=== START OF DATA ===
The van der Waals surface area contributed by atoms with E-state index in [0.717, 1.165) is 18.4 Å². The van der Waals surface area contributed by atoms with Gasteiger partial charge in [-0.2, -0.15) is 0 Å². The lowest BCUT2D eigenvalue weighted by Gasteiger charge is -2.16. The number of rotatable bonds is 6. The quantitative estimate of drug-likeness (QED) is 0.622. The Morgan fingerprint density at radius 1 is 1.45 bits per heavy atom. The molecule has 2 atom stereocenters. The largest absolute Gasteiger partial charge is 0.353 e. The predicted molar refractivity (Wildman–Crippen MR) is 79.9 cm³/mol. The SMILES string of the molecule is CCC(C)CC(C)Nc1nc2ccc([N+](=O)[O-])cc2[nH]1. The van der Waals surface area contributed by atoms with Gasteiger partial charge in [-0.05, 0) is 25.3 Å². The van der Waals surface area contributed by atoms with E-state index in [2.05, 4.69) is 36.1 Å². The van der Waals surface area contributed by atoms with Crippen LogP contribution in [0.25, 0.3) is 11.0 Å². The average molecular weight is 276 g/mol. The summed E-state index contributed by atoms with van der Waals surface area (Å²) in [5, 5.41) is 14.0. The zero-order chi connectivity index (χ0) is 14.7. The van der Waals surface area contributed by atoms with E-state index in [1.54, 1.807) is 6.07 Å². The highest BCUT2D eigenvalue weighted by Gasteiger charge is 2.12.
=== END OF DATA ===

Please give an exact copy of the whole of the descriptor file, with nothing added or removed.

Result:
The van der Waals surface area contributed by atoms with E-state index in [0.717, 1.165) is 18.4 Å². The van der Waals surface area contributed by atoms with Gasteiger partial charge in [-0.2, -0.15) is 0 Å². The lowest BCUT2D eigenvalue weighted by Gasteiger charge is -2.16. The number of rotatable bonds is 6. The quantitative estimate of drug-likeness (QED) is 0.622. The Morgan fingerprint density at radius 1 is 1.45 bits per heavy atom. The molecule has 2 atom stereocenters. The largest absolute Gasteiger partial charge is 0.353 e. The predicted molar refractivity (Wildman–Crippen MR) is 79.9 cm³/mol. The SMILES string of the molecule is CCC(C)CC(C)Nc1nc2ccc([N+](=O)[O-])cc2[nH]1. The van der Waals surface area contributed by atoms with Gasteiger partial charge in [-0.05, 0) is 25.3 Å². The van der Waals surface area contributed by atoms with E-state index in [2.05, 4.69) is 36.1 Å². The van der Waals surface area contributed by atoms with Crippen LogP contribution in [0.25, 0.3) is 11.0 Å². The average molecular weight is 276 g/mol. The summed E-state index contributed by atoms with van der Waals surface area (Å²) in [5, 5.41) is 14.0. The zero-order chi connectivity index (χ0) is 14.7. The van der Waals surface area contributed by atoms with E-state index in [1.54, 1.807) is 6.07 Å². The highest BCUT2D eigenvalue weighted by Gasteiger charge is 2.12.